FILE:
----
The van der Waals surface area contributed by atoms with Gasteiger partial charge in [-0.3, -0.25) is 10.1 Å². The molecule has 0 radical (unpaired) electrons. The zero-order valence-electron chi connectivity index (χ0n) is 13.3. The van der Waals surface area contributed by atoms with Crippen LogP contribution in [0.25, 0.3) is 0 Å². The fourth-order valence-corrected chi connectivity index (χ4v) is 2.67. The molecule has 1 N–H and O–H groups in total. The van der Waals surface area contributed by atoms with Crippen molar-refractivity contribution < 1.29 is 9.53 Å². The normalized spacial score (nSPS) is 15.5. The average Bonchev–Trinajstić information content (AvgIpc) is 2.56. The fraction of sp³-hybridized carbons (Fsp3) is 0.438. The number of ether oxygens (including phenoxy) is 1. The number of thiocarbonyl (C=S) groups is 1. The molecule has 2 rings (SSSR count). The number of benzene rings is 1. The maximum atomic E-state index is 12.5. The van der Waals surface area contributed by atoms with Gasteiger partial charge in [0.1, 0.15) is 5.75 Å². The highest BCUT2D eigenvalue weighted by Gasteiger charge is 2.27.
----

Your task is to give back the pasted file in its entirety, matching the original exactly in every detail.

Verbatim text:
The van der Waals surface area contributed by atoms with Gasteiger partial charge in [-0.3, -0.25) is 10.1 Å². The molecule has 0 radical (unpaired) electrons. The zero-order valence-electron chi connectivity index (χ0n) is 13.3. The van der Waals surface area contributed by atoms with Crippen LogP contribution in [0.25, 0.3) is 0 Å². The fourth-order valence-corrected chi connectivity index (χ4v) is 2.67. The molecule has 1 N–H and O–H groups in total. The van der Waals surface area contributed by atoms with Crippen molar-refractivity contribution < 1.29 is 9.53 Å². The normalized spacial score (nSPS) is 15.5. The average Bonchev–Trinajstić information content (AvgIpc) is 2.56. The fraction of sp³-hybridized carbons (Fsp3) is 0.438. The number of ether oxygens (including phenoxy) is 1. The number of thiocarbonyl (C=S) groups is 1. The molecule has 2 rings (SSSR count). The number of benzene rings is 1. The maximum atomic E-state index is 12.5. The van der Waals surface area contributed by atoms with Gasteiger partial charge in [0.1, 0.15) is 5.75 Å². The highest BCUT2D eigenvalue weighted by Gasteiger charge is 2.27.